Aliados Square, 1943. Early works: Nadir Afonso already displays a preference for urban themes, which he will extensively develop in the Cities series.
As a theorist of his own geometry-based aesthetics, published in several books, Nadir Afonso defends that art is purely objective and ruled by laws that treat art not as an act of imagination but of observation, perception, and form manipulation.
Nadir Afonso achieved international recognition early on in his career and currently holds many of his works in museums. His most famous works are the Cities series, which depict places all around the world. As of 2007 he is still actively painting.
Évora Surrealista, 1945. Surreal period, denoting a drift to abstractionism at age 25.
Nadir Afonso Rodrigues was born in the rural, remote town of Chaves, Portugal, on December 4, 1920. His parents were Palmira Rodrigues Afonso and poet Artur Maria Afonso. His very unusual first name was suggested by a gypsy to his father on his way to the Civil Registry, where he was due to be registered as Orlando.
By the age of four, he made his first "painting" on a wall at home: a perfect red circle, which anticipated his life as under the signs of rhythm and geometric precision. His teen years were dedicated to painting, earning him his first national prize at age 17. It was only natural that he was sent to the bigger city of Porto to enroll in the School of Fine Arts for the art (painting) degree. However, at the registration desk, he took the advice of the clerk, who told him that his high school diploma allowed him to enroll in Architecture, which was then a more promising career. As he later admitted, he made a mistake by listening to that man.
Composition, 1946. Iris period: first purely abstract works.
Still, Nadir Afonso took on the challenge and completed the graduation in Architecture, but he had to flunk the third year because some of his professors could not accept Nadir Afonso's artistic style. Settled in Porto, he started to design houses and industrial buildings, while at the same time painting the city around him under his other surname, Rodrigues. As a member of the artist collective "Porto Independents", he took part in all their art exhibitions until 1946 and became a favourite with the national critics. His oil A Ribeira was purchased by the Contemporary Art Museum of Lisbon (the country capital) in 1944, when he was only 24 years old.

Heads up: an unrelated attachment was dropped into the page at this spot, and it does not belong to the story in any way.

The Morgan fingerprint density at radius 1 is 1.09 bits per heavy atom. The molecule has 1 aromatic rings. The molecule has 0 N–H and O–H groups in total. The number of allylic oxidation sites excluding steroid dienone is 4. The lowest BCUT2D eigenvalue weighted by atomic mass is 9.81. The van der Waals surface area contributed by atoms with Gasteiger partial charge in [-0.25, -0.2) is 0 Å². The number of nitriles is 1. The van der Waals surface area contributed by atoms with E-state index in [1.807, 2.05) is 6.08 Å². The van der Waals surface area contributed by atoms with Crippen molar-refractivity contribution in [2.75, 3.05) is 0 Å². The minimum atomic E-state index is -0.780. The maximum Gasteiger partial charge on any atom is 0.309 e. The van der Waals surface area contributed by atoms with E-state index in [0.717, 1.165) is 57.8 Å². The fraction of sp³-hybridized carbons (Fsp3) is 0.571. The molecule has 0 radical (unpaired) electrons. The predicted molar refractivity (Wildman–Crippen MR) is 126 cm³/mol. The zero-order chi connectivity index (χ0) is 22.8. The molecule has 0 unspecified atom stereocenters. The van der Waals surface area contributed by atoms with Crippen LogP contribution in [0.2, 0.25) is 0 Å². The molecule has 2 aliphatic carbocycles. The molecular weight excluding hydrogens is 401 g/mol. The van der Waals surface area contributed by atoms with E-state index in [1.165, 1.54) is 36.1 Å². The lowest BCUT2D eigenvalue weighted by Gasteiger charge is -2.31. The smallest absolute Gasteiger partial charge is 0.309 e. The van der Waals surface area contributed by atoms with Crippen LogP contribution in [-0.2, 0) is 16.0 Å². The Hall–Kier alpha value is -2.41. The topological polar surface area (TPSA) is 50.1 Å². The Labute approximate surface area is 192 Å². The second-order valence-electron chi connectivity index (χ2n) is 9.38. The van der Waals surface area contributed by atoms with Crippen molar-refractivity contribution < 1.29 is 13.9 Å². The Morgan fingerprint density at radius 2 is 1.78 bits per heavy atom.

Deux Styles, 1952. Egyptian period (and Baroque period): looking for the geometry imbedded everywhere and in every object.
Art and architecture
In 1946, Nadir Afonso left Porto for Paris with a number of unfinished works from his iris period, and changed his signature with the surname Afonso. There, a Brazilian painter Candido Portinari helped him secure a scholarship from the French Government to study art and painting at the École Nationale Supérieure des Beaux-Arts. He resided at the Hôtel des Mines in the Latin Quarter and spent his time regularly at students hangouts. Nadir Afonso recalls this period of his life as the first time that he was in contact with the great world of Art. Because his scholarship lasted only one year, Nadir Afonso worked until 1948 (and again in 1951) with the architect Le Corbusier who, knowing his passion for painting, gave him the mornings off without cutting his salary. He also worked for a while, with the artist Fernand Léger.
While working under Le Corbusier in Paris, Nadir Afonso gradually developed his own style of geometric abstractionism. His new fundamentals of aesthetics reoriented his concepts of the origin and essence of art that resulted in his 1948 research thesis controversial to his architectural work, Architecture Is Not an Art. "Architecture is a science, a team elaboration", and therefore a means of expression that cannot satisfy a solitary soul like him. In 1949, Nadir Afonso leaves Paris and for a while immerses himself fully in his paintings. He goes through a period of inspiration in the Portuguese Baroque, followed by an Egyptian period.
Venice, 1956. The beginning of the long-running Cities series, still very connoted with the Espacillimité series.
From December 1951 to 1954, Nadir Afonso crosses the Atlantic to answer an invitation to work with the Brazilian architect Oscar Niemeyer; it was three years of "necessary architecture and obsessive painting." That obsession forces him to return to Paris, looking for artists researching Kinetic art. He joins the group of the Denise René Gallery, connecting with French-Hungarianpainter Victor Vasarely (father of the Op-art), Danish painter Richard Mortensen, French painter Auguste Herbin, and French architect André Bloc, culminating in 1958 in the public showing, at the Salon des Réalités Nouvelles, of his animated painting Espacillimité (now on display at the Chiado Museum in Lisbon). His first book, La Sensibilité Plastique, is published the same year with the support of art critic Michel Gaüzes, patron Madame Vaugel and Victor Vasarely. In 1959, his first anthology exhibition takes place at the Maison des Beaux-Arts in Paris, while initial exhibitions of his new style in his native country fail initially to raise as much interest as in the early expressionist years.
Occident, 1966. Cities series: the geometric alphabet devised by Nadir Afonso expands beyond Espacillimité.